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The Bribe Game: Microfoundations of Corruption in Mexico
Justice System Journal (2012)
  • Rodolfo Sarsfield

Studies of how individuals’ micro-motives and behaviors influence the effective rule of law are a deficit in the literature, as is analysis of the microfoundations of the law. Most explanations of the performance of the rule of law concern the macro level and emulate properties of countries, such as wealth, ethnic fragmentation, religion, British legal or colonial tradition, or Communist past. Assuming that written law will be largely irrelevant if the rules are excessively costly compared to other mechanisms for private and public interactions, such as informal institutions or illegal practices, in this work I model the game that underlies the wellknown corrupt act of “mordida” in Mexico City, that is, bribe seeking and offering when a citizen is accused of or commits a traffic infringement. The first conclusion is that corruption is the game’s dominant strategy. The second is that specific aspects of the penalty itself in Mexico City are the main factors that make the equilibrium of the“bribe game.”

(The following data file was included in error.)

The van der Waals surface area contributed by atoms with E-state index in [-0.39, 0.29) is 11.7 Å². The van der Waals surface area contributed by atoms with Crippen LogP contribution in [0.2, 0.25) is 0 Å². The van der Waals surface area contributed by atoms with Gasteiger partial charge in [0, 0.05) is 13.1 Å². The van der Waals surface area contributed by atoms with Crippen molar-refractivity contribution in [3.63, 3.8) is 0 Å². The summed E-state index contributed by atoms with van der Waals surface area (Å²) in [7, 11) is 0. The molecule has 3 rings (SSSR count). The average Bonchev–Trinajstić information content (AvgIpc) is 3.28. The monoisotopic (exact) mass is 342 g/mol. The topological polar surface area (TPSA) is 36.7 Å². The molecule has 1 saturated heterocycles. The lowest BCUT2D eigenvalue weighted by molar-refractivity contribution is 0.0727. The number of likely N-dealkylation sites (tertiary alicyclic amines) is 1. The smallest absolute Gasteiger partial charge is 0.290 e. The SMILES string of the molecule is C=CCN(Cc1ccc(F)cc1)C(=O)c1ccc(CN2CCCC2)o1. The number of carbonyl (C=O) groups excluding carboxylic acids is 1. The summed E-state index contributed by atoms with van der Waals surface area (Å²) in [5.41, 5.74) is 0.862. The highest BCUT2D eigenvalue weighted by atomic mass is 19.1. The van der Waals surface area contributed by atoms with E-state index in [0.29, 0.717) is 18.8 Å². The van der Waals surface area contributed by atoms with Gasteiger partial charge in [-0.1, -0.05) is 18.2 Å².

• Rationality,
  • institutions,
  • behavior
Publication Date
Fall September, 2012
Citation Information
Rodolfo Sarsfield. "The Bribe Game: Microfoundations of Corruption in Mexico" Justice System Journal Vol. 33 Iss. 2 (2012)
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